As a good leader, hiring the right people for your team is the most crucial task. A bad hire can cost a fortune to a company. And you don’t want the turnover rate to increase because of the bad hires. Even with the case of promoting, make sure to promote the right talent for the right reasons.

Solution:

It is important to make sure that good leaders recruit the right people, without any form of biases. You should discuss your decisions with your colleagues and have shared opinions. When you hire or promote someone, it is good practice to share the reasoning behind your decision with the rest of your team. Not only does this ease doubts among your people, but it can show them how they can progress in their concerning careers. Use technology to make your hiring process more accurate. An applicant tracking system can prove to be the most efficient tool for this situation.

6. Shifts blame in disputes between employees and clients

When in a dispute, do you notice whether the clients are always right or your employees? The fact is that neither of them is always right. And that communication is key.

Solution:

As a good leader, you need to communicate freely with your employees and own up to your actions. An honest and fair leader is always appreciated by their team. A great leader doesn’t shift the blame; they take responsibility for the actions of their employees.

7. Fails to provide direction

If your decisions are misleading the team and results are not achieved on time, then you need to think about your position as a leader. A good leader always succeeds in providing the right direction to their team and guide them towards the goals.

Solution:

As a leader, you should be setting a clear path for the team. When you see an opportunity to teach your employee something new, go for it! People want to learn under your leadership and will value you as a mentor if you can help them grow their careers. As a good leader, you should be able to give critical feedback that helps your employees progress, not just say what makes people happy.

8. Micromanages everything

A lot of employers keep going after their employees for every minute thing and tries to micromanage everything. This practice can cause immense irritation amongst employees in the long run. You’re not your employees’ babysitter and they’re not interested in being babysat.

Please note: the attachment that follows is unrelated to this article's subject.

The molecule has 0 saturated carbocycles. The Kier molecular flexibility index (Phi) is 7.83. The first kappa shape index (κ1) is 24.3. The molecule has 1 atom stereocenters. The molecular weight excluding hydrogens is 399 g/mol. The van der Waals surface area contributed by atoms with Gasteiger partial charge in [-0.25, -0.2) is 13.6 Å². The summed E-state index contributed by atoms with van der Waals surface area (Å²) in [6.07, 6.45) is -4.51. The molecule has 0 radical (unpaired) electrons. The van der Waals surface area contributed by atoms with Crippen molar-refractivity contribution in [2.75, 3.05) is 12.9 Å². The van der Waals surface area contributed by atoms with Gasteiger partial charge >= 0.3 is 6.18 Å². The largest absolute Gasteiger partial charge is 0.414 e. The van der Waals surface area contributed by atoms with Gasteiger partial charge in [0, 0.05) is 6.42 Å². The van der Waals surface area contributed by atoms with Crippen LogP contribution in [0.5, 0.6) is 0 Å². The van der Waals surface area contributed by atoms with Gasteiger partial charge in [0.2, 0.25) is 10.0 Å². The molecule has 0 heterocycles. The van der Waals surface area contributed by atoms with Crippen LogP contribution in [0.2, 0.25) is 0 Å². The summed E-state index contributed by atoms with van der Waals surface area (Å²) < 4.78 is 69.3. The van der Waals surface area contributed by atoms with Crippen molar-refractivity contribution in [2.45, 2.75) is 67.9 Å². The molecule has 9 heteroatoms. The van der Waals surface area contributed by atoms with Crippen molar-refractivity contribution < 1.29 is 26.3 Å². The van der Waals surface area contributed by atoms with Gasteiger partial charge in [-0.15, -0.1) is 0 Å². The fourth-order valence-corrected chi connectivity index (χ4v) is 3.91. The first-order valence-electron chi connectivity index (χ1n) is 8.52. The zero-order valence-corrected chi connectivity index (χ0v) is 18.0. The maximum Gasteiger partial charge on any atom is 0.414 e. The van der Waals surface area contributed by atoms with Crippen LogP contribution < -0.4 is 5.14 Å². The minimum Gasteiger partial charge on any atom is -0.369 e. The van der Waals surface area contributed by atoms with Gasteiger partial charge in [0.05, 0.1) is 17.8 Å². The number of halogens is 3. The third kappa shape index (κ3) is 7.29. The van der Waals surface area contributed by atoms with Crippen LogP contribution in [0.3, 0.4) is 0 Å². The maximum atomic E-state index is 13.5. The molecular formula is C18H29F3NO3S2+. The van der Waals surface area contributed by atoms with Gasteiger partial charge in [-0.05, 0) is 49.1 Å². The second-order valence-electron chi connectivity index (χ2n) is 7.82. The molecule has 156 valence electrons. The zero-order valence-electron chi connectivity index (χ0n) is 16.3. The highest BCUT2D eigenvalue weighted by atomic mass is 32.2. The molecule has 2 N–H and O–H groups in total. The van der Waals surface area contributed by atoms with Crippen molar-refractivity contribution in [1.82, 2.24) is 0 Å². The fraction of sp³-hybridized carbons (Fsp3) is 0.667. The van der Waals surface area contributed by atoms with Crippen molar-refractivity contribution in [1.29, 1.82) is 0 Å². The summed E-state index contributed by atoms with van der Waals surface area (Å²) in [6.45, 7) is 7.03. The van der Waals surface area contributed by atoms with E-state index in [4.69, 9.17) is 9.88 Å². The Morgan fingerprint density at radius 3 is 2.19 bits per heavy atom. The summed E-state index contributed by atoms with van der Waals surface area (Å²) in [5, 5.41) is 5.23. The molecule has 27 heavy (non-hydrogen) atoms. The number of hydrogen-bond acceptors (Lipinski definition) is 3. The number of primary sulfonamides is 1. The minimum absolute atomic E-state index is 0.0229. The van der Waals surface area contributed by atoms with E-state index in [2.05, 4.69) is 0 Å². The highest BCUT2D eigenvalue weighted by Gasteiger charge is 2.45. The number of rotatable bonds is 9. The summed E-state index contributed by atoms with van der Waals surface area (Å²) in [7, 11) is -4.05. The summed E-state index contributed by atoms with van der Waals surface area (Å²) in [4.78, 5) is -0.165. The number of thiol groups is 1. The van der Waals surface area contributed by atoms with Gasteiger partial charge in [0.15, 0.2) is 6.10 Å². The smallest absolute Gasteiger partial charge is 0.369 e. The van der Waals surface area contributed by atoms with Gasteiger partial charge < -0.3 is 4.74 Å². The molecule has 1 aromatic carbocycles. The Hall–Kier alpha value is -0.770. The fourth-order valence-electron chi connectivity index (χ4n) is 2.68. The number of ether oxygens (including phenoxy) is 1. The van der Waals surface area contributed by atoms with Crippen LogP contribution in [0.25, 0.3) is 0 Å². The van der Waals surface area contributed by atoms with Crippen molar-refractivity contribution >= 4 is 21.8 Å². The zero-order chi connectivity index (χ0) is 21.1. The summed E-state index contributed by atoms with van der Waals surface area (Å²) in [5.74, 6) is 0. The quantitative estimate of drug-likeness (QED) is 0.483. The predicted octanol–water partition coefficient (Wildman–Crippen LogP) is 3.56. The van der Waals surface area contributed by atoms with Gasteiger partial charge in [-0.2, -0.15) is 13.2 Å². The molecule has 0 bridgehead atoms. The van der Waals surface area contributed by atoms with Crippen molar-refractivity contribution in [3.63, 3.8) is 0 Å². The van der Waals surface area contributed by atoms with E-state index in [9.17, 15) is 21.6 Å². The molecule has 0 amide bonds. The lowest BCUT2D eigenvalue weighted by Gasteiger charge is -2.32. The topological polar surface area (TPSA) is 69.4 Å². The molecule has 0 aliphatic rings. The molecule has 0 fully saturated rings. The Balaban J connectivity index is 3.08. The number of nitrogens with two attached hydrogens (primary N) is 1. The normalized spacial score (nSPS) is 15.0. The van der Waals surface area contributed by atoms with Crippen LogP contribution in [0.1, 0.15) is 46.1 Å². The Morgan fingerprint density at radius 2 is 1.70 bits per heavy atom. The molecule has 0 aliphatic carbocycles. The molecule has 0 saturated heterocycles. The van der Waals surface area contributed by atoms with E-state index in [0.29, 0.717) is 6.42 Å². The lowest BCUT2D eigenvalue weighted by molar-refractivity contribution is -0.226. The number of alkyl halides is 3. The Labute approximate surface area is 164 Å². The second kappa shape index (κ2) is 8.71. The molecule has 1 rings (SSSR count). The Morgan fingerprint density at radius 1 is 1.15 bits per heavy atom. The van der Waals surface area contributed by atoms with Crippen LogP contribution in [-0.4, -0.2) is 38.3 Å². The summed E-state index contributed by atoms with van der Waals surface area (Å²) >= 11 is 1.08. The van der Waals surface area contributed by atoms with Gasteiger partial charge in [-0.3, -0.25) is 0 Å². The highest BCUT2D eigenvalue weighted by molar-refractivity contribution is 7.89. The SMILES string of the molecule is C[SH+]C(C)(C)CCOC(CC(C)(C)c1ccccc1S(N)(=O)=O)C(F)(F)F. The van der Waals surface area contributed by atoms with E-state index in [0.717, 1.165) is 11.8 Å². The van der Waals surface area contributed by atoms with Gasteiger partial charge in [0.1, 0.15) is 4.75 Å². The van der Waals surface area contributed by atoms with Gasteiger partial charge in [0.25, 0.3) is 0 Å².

Solution:

As a leader, you are there to provide initial direction and insight, not to hover over every step of your employees’ projects. What matters most is their final product; how they get there, for the most part, is up to them. Discuss with your employees how much they want you to be involved in certain projects. Whether it’s something new or something they’ve done 1,000 times, they deserve the chance to do amazing work on their own.

9. Focusing more on weaknesses than strengths

Stop criticizing your employees for all their mistakes and highlighting their mistakes. Focus more on their strengths and praise your employees from time to time. Paying more attention to weaknesses always can have a demotivating effect on your employees.

Solution:

Motivate your employees and praise them for their good work and their achievements. Fairly reward them for their exceptional performances. This keeps them satisfied. Providing constructive feedback also helps in the long run

10. Failure to set clear expectations

Creating confusion amongst employees for the standard of work can have detrimental impacts not only on them but also on the functioning of the organization as a whole. It is necessary to avoid confusion as much as possible.

Solution:

Employees should know what is expected of them from day one. Start by setting goals during the onboarding process, and continue by setting new goals and checking in with employees during one-on-ones.

Always remember that communication is the key to any problem, and as a leader, it is important to make sure that you are easily approachable by your employees and have healthy conversations with them.

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Suchismita Panda